Mr IRONS (Swan) (14:09): Madam Speaker, my question is to the Minister for Foreign Affairs. Will the minister update the House on the contributions other countries are making to combat ISIL and other terrorist organisations in Iraq and Syria?
Ms JULIE BISHOP (Curtin—Minister for Foreign Affairs) (14:10): I thank the member for Swan for this very important question. The actions of ISIL, or Daesh as it is also known, are unprecedented in their brutality. It is killing civilians indiscriminately, it is committing atrocities—executions, beheadings, rape, torture—and its unspeakable violence has highlighted the urgent need for a concerted international response. And under the strong leadership of the United States, more than 60 nations have made a contribution to or expressed strong support for international efforts to combat ISIL and other terrorist organisations in Iraq and Syria.
As the Prime Minister has confirmed, Australia has committed to supporting the Iraqi government to defend its own country. And as the Prime Minister of the UAE said yesterday:
Not a single politician in North America, Europe, Africa or Asia can afford to ignore events in the Middle East. A globalised threat requires a globalised response.
The international coalition has conducted almost 300 airstrikes since operations commenced in Iraq in August and in Syria last week. These airstrikes are denying ISIL a safe haven and are degrading its ability to operate with impunity across the region.
And nations are making key contributions. The Arab nations, Saudi Arabia, UAE, Jordan, Qatar, Bahrain: all participated in the recent airstrikes in Syria. France has taken on a leadership role in conducting airstrikes. The United Kingdom parliament voted overwhelmingly in favour of undertaking airstrikes in Iraq. Denmark and Belgium announced they would deploy fighter jets to the region. These military actions have been supplemented by the provision of military equipment and training for the Iraqi security forces. In addition to Australia, Germany has provided weapons and has also deployed 40 paratroopers to Iraq to provide training to the Kurdish forces. Canada has delivered military supplies to Iraq and has deployed its armed forces personnel for the provision of military training. Albania, the Czech Republic, Estonia, Hungary, Italy and the Netherlands have all contributed further military equipment, recognising the importance of a strong international coalition to address this threat posed by ISIL and other similar organisations.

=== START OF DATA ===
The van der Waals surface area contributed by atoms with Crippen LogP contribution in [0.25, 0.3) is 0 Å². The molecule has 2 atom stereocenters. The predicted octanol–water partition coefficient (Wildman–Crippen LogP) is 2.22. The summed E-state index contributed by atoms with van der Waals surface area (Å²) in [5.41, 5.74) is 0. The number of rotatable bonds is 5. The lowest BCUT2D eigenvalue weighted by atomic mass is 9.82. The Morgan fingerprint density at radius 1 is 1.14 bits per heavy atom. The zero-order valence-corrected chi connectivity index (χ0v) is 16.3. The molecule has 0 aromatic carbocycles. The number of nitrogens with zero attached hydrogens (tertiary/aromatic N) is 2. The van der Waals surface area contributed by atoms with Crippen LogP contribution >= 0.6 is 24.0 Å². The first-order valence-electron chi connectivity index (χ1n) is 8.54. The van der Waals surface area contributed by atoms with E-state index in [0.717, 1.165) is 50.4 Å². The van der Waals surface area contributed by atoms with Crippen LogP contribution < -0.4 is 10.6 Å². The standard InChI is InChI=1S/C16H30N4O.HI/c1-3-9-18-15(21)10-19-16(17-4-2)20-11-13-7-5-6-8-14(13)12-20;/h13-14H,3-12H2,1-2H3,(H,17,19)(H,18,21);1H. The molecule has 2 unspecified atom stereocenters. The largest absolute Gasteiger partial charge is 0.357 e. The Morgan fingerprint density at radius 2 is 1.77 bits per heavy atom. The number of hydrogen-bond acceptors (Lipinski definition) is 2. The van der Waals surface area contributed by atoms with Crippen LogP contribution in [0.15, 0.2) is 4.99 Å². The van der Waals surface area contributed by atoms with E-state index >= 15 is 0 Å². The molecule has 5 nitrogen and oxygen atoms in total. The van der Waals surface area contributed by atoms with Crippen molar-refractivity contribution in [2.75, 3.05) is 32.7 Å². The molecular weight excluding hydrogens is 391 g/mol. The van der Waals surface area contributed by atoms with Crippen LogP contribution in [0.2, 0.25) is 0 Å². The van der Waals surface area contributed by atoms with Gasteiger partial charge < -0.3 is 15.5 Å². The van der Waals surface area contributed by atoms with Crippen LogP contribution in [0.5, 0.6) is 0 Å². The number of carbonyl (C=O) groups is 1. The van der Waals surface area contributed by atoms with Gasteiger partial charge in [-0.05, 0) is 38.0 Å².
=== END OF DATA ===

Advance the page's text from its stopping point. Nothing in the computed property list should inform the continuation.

So the international community is working cooperatively to starve ISIL of funding and weapons and prevent the flow of foreign fighters. Resolute international efforts have been directed at seeking to prevent the unfolding humanitarian disaster. Austria, Ireland, Japan, Kuwait, Luxembourg, New Zealand, Norway, Slovakia, South Korea, Spain, Sweden and Switzerland have all contributed significant packages of humanitarian assistance—as has Australia. The grave threat posed by ISIL and similar organisations both in the Middle East and beyond means that decisive international action is essential. The international community is uniting to combat the terrorist threat in Iraq and Syria. Australia will play its part.
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